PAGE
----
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Review by: David Laprad
Published: October 12, 1997
Raven Software’s games have always been a mixed bag. When they have used technology created by id Software, the results have been nothing less than brilliant. The Heretic and Hexen series features a fascinating, maturing world, and some of the hottest and most creative 3D gameplay to date. It has often been rightly said that Raven is the one company that can turn id’s sharp technology into a game worth playing. On the other hand, when they have developed games from the ground up with their own technology, as with Necrodome and CyClones, the results, with respect to both technology and gameplay, have been less than spectacular.
Now, on the heels of the successful Hexen sequel, come two Raven titles based on in-house technology. Both are overhead action games that blend the intensity and play of the classic Gauntlet with the deep, graphic splendor of Quake. It is as if the player is looking down from a god-like perspective upon a 3D world. One is a futuristic shooter called Take No Prisoners, the other, a medieval slaughterfest appropriately titled MageSlayer. This time, Raven has gotten the technology right; upon entering one of these games for the first time, players are generally stunned by the impressive point of view and realistic lighting. Watching the multi-level worlds flow smoothly below is truly something to behold. However, in the case of MageSlayer, the gameplay, while better than previous in-house efforts, still needs improving.
If you have played Heretic or Hexen, you will find yourself on familiar narrative ground with MageSlayer. The game is set in a fantasy world of war and magic. Long ago, evil Mages had ravaged the earth, slaughtering countless thousands and enslaving entire armies in their dark purpose. After many centuries of this destructive, anti-social behavior, five clans formed to free the people from their malevolent masters. These MageSlayers learned to harvest the power of two very powerful meteors that fell from the sky. The SunOrb enabled them to control powerful magic, while the StarStone was crafted into five powerful relics. Using these two forces, the MageSlayers drove the Mages into retreat. When the Mages fought back, the MageSlayers sacrificed the Clan of Knowledge and the powerful relics in order to save the other clans. The game begins as Lord Thane, the sole survivor and founder of the Clan of Knowledge, embarks upon his revenge. He has gathered the relics, given them to his corrupt minions, and launched an attack on the MageSlayers.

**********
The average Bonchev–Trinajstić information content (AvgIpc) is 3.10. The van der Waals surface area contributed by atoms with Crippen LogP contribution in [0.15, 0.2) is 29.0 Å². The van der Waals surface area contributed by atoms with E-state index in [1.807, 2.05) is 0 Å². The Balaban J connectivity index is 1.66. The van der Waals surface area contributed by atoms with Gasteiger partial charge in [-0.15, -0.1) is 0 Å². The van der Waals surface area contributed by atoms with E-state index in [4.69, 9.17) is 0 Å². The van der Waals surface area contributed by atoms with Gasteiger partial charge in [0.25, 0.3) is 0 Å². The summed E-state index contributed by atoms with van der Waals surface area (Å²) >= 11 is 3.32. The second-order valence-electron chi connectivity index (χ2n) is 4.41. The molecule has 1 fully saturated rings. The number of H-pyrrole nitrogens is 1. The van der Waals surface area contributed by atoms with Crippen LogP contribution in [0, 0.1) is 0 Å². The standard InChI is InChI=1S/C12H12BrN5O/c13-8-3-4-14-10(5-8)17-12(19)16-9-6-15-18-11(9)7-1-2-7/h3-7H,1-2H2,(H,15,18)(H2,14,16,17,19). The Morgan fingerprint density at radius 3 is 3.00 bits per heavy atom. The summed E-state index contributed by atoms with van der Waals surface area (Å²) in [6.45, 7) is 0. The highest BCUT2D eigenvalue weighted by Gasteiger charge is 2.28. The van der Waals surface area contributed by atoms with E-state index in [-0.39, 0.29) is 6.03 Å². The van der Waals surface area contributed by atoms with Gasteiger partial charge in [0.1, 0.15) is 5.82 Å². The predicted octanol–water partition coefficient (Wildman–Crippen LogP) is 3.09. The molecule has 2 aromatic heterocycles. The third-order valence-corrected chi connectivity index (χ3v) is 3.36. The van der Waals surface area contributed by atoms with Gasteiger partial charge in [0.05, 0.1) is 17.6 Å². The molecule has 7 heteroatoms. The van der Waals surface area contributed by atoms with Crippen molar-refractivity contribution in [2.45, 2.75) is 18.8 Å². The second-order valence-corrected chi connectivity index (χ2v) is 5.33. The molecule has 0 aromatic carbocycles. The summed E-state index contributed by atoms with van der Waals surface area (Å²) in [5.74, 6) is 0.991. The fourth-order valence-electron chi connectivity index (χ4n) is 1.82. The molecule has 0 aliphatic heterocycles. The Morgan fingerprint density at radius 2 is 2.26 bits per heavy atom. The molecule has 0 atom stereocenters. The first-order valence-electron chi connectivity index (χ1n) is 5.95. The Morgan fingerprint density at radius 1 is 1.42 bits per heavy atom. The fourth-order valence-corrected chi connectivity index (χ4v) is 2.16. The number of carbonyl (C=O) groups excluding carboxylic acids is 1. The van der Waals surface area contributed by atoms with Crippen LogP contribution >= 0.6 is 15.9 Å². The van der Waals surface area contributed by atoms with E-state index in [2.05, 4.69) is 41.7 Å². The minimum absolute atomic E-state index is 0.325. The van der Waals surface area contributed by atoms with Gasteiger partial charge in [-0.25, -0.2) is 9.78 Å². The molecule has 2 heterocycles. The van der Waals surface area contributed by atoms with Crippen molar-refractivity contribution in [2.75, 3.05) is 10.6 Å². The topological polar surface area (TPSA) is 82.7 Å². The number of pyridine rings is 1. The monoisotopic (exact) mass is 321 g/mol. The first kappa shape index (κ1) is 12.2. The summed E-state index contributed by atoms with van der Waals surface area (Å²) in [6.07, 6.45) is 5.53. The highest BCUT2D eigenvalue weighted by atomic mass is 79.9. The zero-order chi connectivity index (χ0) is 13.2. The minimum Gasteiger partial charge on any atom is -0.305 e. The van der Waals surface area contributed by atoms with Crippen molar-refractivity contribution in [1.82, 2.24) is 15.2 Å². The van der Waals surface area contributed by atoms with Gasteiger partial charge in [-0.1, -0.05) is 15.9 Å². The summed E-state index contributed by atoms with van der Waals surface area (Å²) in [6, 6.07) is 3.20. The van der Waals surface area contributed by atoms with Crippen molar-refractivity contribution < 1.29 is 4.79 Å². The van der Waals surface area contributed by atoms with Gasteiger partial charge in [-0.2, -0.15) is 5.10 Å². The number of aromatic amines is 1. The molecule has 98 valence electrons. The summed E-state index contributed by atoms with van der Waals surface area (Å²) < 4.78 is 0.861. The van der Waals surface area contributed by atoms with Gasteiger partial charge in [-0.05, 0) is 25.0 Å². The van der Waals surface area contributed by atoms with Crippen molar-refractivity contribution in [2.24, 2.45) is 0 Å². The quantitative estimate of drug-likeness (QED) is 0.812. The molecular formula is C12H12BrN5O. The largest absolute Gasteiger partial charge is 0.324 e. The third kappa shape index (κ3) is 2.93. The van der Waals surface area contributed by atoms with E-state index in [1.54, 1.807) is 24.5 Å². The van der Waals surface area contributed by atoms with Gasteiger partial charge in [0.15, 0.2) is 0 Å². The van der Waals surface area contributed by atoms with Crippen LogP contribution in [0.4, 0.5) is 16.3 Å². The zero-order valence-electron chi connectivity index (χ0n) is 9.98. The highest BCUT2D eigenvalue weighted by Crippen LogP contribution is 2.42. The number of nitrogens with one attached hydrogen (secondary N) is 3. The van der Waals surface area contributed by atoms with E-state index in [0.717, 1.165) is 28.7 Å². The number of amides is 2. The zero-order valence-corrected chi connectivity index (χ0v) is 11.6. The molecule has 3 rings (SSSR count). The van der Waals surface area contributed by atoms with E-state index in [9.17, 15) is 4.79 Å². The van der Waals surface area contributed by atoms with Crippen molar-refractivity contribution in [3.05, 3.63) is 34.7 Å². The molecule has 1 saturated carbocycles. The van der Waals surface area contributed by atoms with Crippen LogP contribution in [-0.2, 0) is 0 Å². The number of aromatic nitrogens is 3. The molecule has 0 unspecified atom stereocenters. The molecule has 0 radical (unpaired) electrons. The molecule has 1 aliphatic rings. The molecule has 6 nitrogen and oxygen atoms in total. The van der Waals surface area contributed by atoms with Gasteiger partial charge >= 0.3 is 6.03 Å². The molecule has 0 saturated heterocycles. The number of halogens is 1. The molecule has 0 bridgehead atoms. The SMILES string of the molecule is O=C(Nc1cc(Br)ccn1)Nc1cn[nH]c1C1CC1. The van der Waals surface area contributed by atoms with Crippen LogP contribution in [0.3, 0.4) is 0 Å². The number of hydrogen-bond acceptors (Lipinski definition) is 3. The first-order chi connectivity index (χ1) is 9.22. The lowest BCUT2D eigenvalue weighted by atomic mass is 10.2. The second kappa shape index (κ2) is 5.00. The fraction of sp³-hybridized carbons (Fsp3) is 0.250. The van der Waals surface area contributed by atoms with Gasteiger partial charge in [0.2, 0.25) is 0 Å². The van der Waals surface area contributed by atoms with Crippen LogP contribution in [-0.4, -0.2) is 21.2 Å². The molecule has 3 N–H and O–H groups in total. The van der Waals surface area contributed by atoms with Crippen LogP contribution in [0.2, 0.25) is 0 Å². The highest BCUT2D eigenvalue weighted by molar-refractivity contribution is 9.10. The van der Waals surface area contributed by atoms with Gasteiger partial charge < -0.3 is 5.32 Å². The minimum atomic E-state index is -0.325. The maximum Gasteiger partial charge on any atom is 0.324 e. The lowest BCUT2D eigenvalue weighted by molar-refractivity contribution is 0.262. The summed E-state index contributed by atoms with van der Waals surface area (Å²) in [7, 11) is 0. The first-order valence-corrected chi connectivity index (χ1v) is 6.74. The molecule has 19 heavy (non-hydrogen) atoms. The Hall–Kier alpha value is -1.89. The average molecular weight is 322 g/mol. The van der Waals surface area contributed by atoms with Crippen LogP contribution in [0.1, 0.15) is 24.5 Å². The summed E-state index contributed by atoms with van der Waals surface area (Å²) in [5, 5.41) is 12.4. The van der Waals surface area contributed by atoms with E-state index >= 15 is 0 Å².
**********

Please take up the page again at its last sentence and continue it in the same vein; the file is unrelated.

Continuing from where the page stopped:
The object of MageSlayer is to collect the relics located in each of the game’s five regions. Players hack and slash their way through numerous non-descript dungeons, collecting power-ups, avoiding pitfalls and traps, and slaying enemies. Players commence battle as one of four characters: the Warlock; the Earthlord; the Arch-Demon; and the Inquisitor. Each class has a unique set of four spells, plus a special ability. This is the primary driving force for completing and replaying the game. As the player finishes a region, he is returned to the start map, or Vault, where an Oracle grants a new power. This system of reward motivates the player, and nurtures anticipation regarding the nature and effectiveness of new powers. This is also the most satisfying component of gameplay. The higher spells, as well each character’s special ability, are well-executed and provide a massive, and very gratifying, level of carnage. The player is also responsible for monitoring manna and health levels. Fortunately, the corresponding power-ups are distributed liberally throughout the levels, and are readily accessible from the player’s inventory.
Of course, as the player grows more powerful, so do the enemies. The action is truly intense; even on the easiest setting there is rarely a moment’s rest before hordes of unfriendly hosts swarm upon the battle-weary hero. There is room for strategy, though. One power-up allows the player to pass unnoticed through areas saturated with particularly tough baddies, while another enables him or her to run gauntlets of blood-thirsty demons with inhuman speed. In addition, death can be granted from above due to the 3D nature of the levels. Tossing dynamite on top of a slavering group of demons trying to snack on your toes is quite entertaining (apparently, bad guys have very linear thinking). My favorite power-up, though, is the one that changes the player into Death Incarnate, complete with dark cloak and scythe.
Collecting each region’s relic involves defeating some truly bad-ass bosses that seem unwilling to let go of the past. If you like your meat tough, MageSlayer will certainly satisfy your cravings. Variety is the spice of death, though, and there are new enemies in each area. Way too many titles seem content to slab out a limited number of bad guys, who keep showing up again, and again, and over, and over throughout the game. By the time I defeated Blood, I was sick of killing zombies. “More brains!” you say? How about more monsters? The enemies and their numerous attacks is MageSlayer’s greatest pleasure. I constantly wondered what was around the corner, and was rarely disappointed. Some of the enemies are accompanied by cool effects, such as the ability to teleport or cast devious spells, or a special ability, such as resurrecting dead brethren. From the small, venom-shooting frogs, to the large, fire-breathing dragons, MageSlayer’s bestiary is top-notch.
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